My first exposure to Vidal Sassoon was in bottles, the slim, cylindrical burgundy and pearlescent pink shampoos and conditioners my mother kept in the shower (and also in travel size under the sink). This was the 1990s and as a small child everything was new to me. Little did I know that the name on the bottle had already been famous for 50 years.
Now remembered as a legend in the beauty and fashion worlds, Vidal Sassoon began what would become a career of over five decades at the age of 14 in 1943. Of Jewish ancestry, Sassoon’s mother found work for him in London’s East End with a man named Adolph Cohen, a wigmaker for Orthodox Jewish women. It was while watching the 1943 Ingrid Bergman war film For Whom The Bell Tolls that the young boy developed some of his first ideas about what good hair could do: female fighters needed hairstyles that were much lower maintenance so they could be as powerful in the field as possible.
Sassoon would get his chance to realize these ideas when he opened his own salon on Bond Street in London’s chic Mayfair neighborhood in 1954. Weekly trips to the hair salon had been a way of life for women for so long. Their hair was washed, dried, teased, sprayed, and set in elaborate bouffants and beehives and curls whose maintenance was anything but low. But as the 1960s began, Sassoon changed all of that. “Everything around me was modern except the hair–something had to happen,” he said in 1993. “Fashion had changed, music had changed, the entire culture was in flux, but the hair was still rigid.” Women were living lives freer and lighter. Sassoon believed their hair should adapt.
Beginning in 1957, Sassoon developed a series of hairstyles that became “wash-and-wear” cuts, styled into shapes needing no extra primping. It started with a bob for British fashion designer and miniskirt pioneer Mary Quant. In 1963, he added the Five-Point Cut, which was first worn by a young model named Grace Coddington. “Before Sassoon, it was all back-combing and lacquer; the whole thing was to make it high and artificial. Suddenly you could put your fingers through your hair!” she said in 2012. The revolution had begun, and soon Sassoon was the most in-demand hairdresser in the world, among the first of the “name” hairdressers that would later include other legends like Paul Mitchell, Frederic Fekkai, and John Frieda.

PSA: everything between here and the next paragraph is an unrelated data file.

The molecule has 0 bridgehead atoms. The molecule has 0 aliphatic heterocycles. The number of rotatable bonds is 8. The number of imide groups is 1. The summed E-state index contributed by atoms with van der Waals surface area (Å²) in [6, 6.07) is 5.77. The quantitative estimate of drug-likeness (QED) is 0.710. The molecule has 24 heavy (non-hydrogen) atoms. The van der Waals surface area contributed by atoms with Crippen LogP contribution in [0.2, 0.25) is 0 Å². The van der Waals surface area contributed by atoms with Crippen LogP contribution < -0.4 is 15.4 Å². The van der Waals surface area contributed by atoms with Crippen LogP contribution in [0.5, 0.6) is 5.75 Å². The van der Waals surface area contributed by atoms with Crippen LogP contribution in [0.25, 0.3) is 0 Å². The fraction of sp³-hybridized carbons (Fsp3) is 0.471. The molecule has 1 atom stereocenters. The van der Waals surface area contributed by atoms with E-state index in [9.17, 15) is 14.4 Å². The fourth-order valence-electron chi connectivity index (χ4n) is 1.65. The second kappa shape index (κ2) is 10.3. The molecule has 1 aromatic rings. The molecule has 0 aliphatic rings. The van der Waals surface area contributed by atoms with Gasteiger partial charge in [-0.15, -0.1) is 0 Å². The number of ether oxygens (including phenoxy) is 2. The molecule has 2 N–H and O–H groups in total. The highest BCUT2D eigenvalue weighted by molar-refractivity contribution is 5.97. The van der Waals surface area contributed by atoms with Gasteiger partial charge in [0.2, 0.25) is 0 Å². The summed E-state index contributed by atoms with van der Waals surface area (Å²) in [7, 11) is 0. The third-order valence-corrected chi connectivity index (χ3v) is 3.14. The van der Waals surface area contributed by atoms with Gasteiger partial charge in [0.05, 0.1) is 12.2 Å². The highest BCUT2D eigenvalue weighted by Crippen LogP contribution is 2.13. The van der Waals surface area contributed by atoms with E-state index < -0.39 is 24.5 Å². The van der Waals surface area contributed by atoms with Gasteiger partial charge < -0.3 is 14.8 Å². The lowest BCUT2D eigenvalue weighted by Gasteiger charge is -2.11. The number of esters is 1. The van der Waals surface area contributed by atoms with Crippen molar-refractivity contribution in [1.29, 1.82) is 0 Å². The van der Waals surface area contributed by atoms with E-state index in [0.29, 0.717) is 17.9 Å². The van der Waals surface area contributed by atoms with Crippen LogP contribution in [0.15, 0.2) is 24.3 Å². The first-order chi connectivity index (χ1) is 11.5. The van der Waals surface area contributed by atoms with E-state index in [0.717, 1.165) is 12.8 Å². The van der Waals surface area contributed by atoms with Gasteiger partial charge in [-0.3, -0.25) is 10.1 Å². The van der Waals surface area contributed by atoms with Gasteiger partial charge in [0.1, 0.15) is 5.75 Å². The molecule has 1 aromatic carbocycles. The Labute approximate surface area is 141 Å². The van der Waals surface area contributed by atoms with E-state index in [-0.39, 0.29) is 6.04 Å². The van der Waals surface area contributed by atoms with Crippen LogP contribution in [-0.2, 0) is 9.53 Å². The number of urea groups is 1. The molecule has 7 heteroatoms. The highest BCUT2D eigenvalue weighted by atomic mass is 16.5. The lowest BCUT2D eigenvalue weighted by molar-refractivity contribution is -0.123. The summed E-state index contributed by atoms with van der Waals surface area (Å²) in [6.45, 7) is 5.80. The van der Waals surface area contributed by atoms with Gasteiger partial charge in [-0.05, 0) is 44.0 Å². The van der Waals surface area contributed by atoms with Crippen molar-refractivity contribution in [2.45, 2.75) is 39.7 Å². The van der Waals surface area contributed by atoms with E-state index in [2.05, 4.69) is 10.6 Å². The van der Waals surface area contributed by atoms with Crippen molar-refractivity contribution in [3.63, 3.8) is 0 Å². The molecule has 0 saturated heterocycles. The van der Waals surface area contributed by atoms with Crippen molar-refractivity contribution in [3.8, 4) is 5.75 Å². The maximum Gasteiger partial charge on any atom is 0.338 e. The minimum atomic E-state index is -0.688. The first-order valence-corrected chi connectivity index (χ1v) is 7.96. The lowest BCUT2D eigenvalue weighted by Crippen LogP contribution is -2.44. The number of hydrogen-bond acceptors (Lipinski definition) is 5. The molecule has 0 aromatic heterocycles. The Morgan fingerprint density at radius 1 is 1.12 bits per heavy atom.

Opening up his New York and Beverly Hills salons in the mid-1960s, Sassoon became beloved by celebrities like Jane Fonda, Twiggy and, perhaps most famously Mia Farrow. In 1968, director Roman Polanski hired the hairstylist to cut Farrow’s locks into a pixie cut in front of the press as a publicity stunt for Rosemary’s Baby. In the actual film, Farrow’s title character delightfully quips of her new hairdo, “It’s a Vidal Sassoon! It’s very in.”
Sassoon continued to expand his brand throughout the following decades, with not just more salons internationally but a school and his own line of products, including those even I knew as a child growing up. The brand’s commercials became famous for their conspicuous slogan: “If you don’t look good, we don’t look good.” He became the first hairdresser whose haircare product collection was bought by a massive corporation, Procter & Gamble, changing the possibilities of what it meant to be a stylist in the 20th century. Sassoon retired from styling in 1976, then sold his company in 1983, but continued to be the face of the brand.
By the time he was made a Commander of the British Empire in 2009—three years before his death—Sassoon had already been a legend for decades. Upon meeting the Queen, he remembered her hair looking well. “It truly looked very nice,” he said that year. “She didn’t ask me to stay behind and give her a quick trim!”END
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createdAt:Wed, 15 Jan 2020 21:26:44 +0000